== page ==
Thin-film solar cells made of crystalline silicon are inexpensive and achieve efficiencies of a good 14 percent. However, they could do even better if their shiny surfaces reflected less light. A team led by Prof. Christiane Becker from the Helmholtz-Zentrum Berlin (HZB) has now patented a sophisticated new solution to this problem.

"It is not enough simply to bring more light into the cell," says Christiane Becker. Such surface structures can even ultimately reduce the efficiency by...

Im Focus: New soft coral species discovered in Panama

A study in the journal Bulletin of Marine Science describes a new, blood-red species of octocoral found in Panama. The species in the genus Thesea was discovered in the threatened low-light reef environment on Hannibal Bank, 60 kilometers off mainland Pacific Panama, by researchers at the Smithsonian Tropical Research Institute in Panama (STRI) and the Centro de Investigación en Ciencias del Mar y Limnología (CIMAR) at the University of Costa Rica.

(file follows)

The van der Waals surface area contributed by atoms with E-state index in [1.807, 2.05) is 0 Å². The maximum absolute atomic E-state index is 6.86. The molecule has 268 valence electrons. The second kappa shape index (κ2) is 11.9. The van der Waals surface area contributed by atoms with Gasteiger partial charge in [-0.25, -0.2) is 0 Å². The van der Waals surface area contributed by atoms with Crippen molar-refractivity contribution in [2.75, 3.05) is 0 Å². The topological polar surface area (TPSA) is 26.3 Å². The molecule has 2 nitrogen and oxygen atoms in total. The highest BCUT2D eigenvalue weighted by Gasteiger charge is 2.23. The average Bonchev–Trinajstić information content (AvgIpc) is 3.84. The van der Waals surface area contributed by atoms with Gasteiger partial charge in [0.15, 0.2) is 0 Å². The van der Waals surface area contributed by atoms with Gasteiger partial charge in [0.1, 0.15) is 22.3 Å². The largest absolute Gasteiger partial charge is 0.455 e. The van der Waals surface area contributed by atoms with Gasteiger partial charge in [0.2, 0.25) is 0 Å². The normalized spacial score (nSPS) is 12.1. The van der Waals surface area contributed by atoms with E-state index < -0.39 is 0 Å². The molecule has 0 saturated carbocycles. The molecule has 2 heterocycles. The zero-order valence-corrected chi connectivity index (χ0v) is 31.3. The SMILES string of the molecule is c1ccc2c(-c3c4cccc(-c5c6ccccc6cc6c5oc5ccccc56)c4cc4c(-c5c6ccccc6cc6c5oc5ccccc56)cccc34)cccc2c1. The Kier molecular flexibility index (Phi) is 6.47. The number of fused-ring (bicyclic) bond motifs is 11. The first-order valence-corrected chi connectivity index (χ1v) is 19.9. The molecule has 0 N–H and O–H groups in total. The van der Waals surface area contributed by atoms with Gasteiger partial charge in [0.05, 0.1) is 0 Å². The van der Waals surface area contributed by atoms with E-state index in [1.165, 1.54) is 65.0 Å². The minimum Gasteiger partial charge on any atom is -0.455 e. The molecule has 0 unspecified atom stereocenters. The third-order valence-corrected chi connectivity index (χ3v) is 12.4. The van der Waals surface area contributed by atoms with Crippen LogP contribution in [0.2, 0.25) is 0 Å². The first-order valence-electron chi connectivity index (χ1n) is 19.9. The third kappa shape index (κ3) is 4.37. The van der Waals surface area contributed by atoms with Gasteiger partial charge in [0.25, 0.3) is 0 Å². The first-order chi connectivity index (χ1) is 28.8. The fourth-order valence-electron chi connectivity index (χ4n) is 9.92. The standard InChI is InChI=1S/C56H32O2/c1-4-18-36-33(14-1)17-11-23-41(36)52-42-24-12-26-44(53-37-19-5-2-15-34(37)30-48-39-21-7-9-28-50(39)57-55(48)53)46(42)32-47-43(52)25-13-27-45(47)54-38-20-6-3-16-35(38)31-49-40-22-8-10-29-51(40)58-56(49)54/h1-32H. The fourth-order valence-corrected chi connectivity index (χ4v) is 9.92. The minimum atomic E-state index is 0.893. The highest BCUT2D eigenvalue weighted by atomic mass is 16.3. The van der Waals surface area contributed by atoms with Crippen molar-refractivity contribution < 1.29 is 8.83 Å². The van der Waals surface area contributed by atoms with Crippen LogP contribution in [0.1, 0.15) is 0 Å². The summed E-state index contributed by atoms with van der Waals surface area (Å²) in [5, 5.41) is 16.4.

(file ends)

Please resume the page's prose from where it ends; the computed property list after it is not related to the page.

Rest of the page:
Scientists established the new species, Thesea dalioi, by comparing its physical traits, such as branch thickness and the bright red colony color, with the...

Im Focus: New devices based on rust could reduce excess heat in computers

Physicists explore long-distance information transmission in antiferromagnetic iron oxide

Scientists have succeeded in observing the first long-distance transfer of information in a magnetic group of materials known as antiferromagnets.

Im Focus: Finding Nemo's genes

An international team of researchers has mapped Nemo's genome

An international team of researchers has mapped Nemo's genome, providing the research community with an invaluable resource to decode the response of fish to...

All Focus news of the innovation-report >>>

Anzeige

Anzeige

VideoLinks
Industry & Economy
Event News

"Boston calling": TU Berlin and the Weizenbaum Institute organize a conference in USA

21.09.2018 | Event News

One of the world’s most prominent strategic forums for global health held in Berlin in October 2018

03.09.2018 | Event News

4th Intelligent Materials - European Symposium on Intelligent Materials

27.08.2018 | Event News

 
Latest News

Three NASA missions return first-light data

24.09.2018 | Physics and Astronomy

Brown researchers teach computers to see optical illusions

24.09.2018 | Information Technology

Astrophysicists measure precise rotation pattern of sun-like stars for the first time

21.09.2018 | Physics and Astronomy

VideoLinks
Science & Research
Overview of more VideoLinks >>>